Esophageal adenocarcinoma (EAC) is one of the most lethal and fastest growing cancers in the United States. Its onset is commonly triggered by metaplastic transformation of normal squamous esophageal epithelial cells to Barrett's esophagus (BE) cells in response to acid reflux. BE patients are believed to progress through non-dysplastic metaplasia and increasing grades of dysplasia prior to EAC. Conventional cancer diagnostic tools rely on bulk-cell analyses that are incapable of identifying intratumoral heterogeneity or rare driver cells that play important roles in cancer progression. An improved single-cell method of cancer diagnosis would overcome this challenge by detecting cancer initiating cells before they progress into untreatable stages. In this study, using EAC as a model, we attempted to identify a more effective method of cancer diagnosis. We quantified the single- and bulk-cell mRNA expression of genes that have been proposed to be instrumental in the progression of EAC through BE. Quantitative Reverse Transcription Polymerase Chain Reaction (qRT-PCR) analysis was performed on human primary cells to measure the mRNA expression levels of BE- and EAC-associated genes. Our results showed high levels of heterogeneity of CDX2 and TFF3 at the single-cell resolution in human BE and EAC samples. Additionally, while expression of VEGF is generally low at the bulk-cell level, our results showed that a few, rare cells had significantly higher VEGF expression levels than the majority of cells in the EAC sample. In conclusion, we have affirmed that EAC cancer cells, as well as BE cells, show high levels of heterogeneity. Based on the VEGF gene expression pattern, single-cell analysis could potentially be more effective for identifying rare, but essential cells for cancer progression, which could then be targeted for treatment. Future studies will focus on analyzing human samples from thousands of normal and cancer subjects to validate the use of single-cell profiling in cancer.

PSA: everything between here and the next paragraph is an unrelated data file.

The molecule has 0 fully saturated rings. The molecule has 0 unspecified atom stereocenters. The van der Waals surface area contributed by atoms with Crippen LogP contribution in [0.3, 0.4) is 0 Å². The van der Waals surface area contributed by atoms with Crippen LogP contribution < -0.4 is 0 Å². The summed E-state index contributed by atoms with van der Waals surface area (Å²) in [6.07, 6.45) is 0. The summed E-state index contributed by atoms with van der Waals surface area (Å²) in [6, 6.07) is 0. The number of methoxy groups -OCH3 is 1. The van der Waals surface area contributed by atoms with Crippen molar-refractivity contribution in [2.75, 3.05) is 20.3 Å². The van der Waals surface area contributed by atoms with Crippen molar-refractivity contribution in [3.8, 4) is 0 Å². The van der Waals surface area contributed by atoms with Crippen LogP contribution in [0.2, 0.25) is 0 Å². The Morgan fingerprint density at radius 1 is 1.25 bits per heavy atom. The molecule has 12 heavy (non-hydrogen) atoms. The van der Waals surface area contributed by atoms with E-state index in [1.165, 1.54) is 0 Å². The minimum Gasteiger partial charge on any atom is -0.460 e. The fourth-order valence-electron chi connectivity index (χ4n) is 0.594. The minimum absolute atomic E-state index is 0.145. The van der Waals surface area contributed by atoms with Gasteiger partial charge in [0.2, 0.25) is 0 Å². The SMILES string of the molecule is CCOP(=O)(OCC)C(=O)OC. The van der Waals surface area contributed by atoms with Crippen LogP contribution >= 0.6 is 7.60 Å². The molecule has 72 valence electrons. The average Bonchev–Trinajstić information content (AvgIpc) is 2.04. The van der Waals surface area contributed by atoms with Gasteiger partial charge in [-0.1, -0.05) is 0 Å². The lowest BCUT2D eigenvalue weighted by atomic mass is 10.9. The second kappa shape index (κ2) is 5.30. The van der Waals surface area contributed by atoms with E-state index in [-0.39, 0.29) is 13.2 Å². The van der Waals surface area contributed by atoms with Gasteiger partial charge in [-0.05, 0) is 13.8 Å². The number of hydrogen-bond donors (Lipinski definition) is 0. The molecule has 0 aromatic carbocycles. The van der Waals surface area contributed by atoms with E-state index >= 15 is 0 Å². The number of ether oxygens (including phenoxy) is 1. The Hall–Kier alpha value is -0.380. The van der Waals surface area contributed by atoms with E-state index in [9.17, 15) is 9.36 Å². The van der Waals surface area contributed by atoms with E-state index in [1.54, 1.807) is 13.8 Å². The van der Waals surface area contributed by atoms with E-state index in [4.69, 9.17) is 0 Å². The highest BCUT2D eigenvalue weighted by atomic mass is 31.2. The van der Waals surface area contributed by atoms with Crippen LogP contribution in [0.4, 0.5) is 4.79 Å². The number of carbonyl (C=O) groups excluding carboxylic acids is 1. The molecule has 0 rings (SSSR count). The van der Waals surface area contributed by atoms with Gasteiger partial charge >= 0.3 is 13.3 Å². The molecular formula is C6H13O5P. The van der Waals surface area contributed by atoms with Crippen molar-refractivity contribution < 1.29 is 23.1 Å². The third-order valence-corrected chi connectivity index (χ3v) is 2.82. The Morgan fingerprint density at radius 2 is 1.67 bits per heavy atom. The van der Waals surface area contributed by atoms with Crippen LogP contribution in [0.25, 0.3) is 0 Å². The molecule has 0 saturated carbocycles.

- Single-Cell Gene Expression in Esophageal Adenocarcinoma
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